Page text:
In many ways this is a typical Loire Breton/Cabernet Franc, but it is not necessarily the best exponent of the varietal. Its most obvious difficulty is its bracing acidity. While this paired nicely with goat cheese (spread on the Breton crackers pictured above, leading to a rare Breton producer/wine/food triple play)--creamy foods and acidic wines generally have a nice synergy--by itself the wine has a sour streak. I'm no huge fan of cocktail wines that are meant solely to drink without food, but a food-only wine is equally limiting in its own way. On the other hand, the dry finish, lighter body and dusty tannins do make the wine fairly approachable and versatile as a partner to food. Another barrier is not-so-subtle herbaceousness on the nose. While there are complex cured meat and subtle cherry aromas, a distinct weediness going beyond dried herbs or even bell pepper is prominent. Jeff of Viva La Wino enjoyed this particular cuvée from the Bretons, but this experience is more similar for me to my other recent 2007 Loire venture. 2007 was a challenging vintage, and it does seem that perhaps the fruit is evanescent as others tasting the same wines found them less green several months ago. Thus, I'm rather pessimistic about the 2007s in general.

I must say I'm not a big proponent of this style of Cabernet Franc. Green is good, but without fruit or other complementary aromas, it is rather monolithic. Deeper, more structured wines seem capable of carrying more herbaceous qualities. But in a lighter bodied, crisp wine like this one, simple fruit is preferable. One other factor worth noting is that the closure used is a synthetic cork. I'm not a big fan of these as they're the worst option available for long-term aging due to high oxygen ingress. I don't see much benefit to aging this particular wine, though, so the point is rather moot. If the intent is a drink-young wine, then the rubber stopper is a good choice since there's no chance of TCA contamination.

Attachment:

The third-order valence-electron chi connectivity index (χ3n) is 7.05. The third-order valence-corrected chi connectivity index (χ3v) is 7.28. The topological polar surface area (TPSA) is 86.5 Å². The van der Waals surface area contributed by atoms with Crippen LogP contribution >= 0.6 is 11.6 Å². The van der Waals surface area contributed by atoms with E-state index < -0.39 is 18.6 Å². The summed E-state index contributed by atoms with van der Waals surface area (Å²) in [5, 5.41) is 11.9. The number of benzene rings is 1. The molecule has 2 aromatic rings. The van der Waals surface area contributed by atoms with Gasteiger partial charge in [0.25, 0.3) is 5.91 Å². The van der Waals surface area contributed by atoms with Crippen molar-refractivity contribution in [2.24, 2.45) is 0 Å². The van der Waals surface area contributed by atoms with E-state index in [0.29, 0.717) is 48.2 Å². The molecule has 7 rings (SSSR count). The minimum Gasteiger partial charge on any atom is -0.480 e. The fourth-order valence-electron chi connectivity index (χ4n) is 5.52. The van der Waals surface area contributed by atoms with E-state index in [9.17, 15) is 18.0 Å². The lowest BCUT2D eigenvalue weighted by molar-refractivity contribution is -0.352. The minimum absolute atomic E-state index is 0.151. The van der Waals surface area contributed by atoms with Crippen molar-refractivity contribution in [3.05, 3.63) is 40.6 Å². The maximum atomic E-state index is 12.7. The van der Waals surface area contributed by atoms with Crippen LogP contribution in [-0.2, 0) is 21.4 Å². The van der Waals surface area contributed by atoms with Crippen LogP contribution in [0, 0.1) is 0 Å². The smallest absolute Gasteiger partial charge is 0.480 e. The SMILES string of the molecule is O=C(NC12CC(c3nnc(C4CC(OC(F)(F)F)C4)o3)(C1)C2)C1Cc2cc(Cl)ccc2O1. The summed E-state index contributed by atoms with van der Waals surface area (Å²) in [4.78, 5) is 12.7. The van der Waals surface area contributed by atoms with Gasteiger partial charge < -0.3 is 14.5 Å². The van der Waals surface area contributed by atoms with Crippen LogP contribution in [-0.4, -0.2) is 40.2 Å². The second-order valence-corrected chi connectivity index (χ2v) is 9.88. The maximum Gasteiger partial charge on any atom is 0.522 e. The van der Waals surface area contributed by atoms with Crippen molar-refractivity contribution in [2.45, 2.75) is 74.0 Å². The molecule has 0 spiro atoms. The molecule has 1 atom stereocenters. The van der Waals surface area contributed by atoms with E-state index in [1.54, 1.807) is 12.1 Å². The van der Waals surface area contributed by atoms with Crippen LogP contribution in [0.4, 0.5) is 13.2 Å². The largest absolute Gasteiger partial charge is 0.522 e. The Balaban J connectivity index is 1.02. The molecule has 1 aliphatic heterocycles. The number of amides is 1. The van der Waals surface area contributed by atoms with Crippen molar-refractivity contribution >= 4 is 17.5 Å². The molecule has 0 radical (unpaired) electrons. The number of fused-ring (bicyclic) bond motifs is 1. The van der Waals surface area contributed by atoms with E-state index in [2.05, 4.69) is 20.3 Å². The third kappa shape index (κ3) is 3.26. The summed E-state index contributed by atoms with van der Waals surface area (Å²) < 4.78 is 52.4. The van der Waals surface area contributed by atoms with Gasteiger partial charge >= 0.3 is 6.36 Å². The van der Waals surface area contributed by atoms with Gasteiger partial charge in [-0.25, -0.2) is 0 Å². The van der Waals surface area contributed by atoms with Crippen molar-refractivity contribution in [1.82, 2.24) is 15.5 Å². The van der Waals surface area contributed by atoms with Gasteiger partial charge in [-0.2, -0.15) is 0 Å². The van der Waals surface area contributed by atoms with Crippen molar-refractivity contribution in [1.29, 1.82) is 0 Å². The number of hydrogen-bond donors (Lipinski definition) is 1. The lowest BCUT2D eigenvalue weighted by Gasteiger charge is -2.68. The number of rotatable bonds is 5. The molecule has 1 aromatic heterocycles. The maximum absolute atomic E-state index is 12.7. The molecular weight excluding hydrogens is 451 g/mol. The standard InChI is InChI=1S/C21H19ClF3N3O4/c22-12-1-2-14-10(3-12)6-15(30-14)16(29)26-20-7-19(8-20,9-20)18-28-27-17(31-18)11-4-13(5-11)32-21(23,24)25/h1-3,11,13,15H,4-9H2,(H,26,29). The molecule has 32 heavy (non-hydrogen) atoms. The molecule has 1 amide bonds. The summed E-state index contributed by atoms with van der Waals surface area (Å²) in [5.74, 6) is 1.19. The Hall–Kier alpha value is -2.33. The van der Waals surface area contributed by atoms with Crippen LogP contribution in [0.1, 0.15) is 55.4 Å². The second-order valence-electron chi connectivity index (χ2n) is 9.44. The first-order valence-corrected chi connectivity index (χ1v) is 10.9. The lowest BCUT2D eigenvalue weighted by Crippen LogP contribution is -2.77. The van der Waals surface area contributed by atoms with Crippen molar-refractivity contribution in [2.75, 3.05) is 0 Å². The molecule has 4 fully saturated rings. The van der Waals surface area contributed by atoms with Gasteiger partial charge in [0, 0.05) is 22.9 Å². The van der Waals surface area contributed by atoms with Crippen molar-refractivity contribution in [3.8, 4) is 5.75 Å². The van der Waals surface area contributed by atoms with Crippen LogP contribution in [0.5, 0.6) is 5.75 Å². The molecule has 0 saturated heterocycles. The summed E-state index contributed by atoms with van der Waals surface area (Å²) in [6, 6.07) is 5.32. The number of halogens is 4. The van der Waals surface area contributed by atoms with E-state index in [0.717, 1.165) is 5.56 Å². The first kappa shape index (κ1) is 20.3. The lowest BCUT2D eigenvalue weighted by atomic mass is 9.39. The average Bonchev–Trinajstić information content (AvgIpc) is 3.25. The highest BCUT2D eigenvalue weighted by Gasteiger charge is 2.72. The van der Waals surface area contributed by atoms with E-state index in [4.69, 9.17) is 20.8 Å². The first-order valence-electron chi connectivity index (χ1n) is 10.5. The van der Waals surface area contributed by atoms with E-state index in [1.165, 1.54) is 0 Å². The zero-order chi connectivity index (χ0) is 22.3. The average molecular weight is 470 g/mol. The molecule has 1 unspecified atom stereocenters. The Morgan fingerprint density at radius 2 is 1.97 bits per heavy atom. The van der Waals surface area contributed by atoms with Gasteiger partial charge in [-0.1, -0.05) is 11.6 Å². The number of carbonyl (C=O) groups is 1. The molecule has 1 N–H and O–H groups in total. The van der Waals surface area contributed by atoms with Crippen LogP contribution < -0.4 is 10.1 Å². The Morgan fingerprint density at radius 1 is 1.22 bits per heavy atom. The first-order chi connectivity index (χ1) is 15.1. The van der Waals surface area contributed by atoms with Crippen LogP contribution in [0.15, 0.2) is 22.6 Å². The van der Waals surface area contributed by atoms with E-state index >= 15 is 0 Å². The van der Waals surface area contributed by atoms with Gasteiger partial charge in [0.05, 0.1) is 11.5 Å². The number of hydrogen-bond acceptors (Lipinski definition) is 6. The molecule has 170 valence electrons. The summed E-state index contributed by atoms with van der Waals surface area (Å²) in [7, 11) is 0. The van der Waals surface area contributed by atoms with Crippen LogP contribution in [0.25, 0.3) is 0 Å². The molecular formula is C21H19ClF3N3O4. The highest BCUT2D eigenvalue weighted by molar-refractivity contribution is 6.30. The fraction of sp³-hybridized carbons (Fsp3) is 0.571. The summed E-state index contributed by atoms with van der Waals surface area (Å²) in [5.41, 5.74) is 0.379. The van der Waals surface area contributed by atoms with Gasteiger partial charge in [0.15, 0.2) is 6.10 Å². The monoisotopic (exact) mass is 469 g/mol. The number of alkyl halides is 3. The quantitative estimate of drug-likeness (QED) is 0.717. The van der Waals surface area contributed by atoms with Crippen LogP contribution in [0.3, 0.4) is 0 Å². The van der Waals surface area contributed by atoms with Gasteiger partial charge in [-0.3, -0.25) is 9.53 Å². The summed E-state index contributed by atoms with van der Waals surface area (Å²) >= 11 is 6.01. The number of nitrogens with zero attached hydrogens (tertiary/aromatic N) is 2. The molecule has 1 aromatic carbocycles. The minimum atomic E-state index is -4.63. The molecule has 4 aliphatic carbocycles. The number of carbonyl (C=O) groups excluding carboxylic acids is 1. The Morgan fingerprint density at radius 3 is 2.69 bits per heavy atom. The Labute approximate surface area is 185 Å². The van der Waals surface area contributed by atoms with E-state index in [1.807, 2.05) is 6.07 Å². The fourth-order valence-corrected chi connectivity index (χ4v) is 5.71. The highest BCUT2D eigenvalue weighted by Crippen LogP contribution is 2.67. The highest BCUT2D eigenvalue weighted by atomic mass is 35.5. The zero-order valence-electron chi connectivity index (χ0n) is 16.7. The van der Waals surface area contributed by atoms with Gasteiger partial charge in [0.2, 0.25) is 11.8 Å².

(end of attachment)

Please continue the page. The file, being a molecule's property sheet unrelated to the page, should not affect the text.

Pros: Approachable Tannins, Light Body, Food-Friendly
Cons: Herbaceous, High Acid
Decant: Maybe
Price: $19 from K&L Wines
QPR: Mediocre (out of Poor, Mediocre, Fair, Good or Excellent with Fair denoting expectations were met for the price point)

Saturday, October 10, 2009

TN: Charles Joguet 2006 Les Varennes du Grand Clos

We tasted the Charles Joguet 2006 Les Varennes du Grand Clos at the weekly event at a local wine shop, and the first thing my girlfriend wrote down in our notes was, "what wine should taste like." It couldn't have been said any better. This is a Chinon that captures the Cabernet Franc varietal in its essence, managing to both be elegant and rustic simultaneously, beautiful yet masculine.

The bouquet, yes, it's all there. Ripe red and black berries, but not jam are evident. At 13.5% ABV this is a very ripe wine by Chinon standards, yet right in that sweet spot judged against the rest of the world. Everything else is in its place: tobacco, rose petals, animale funk, black pepper and just a hint of bell pepper. Textbook. The medium bodied wine delivers a seamless palate with ideal acidity so it's fresh but not overly tart. The finish is pleasing, lingering, though the tannins are still quite gripping at this point. At this point it's no crime to drink this wine, but it should improve as the tannins integrate.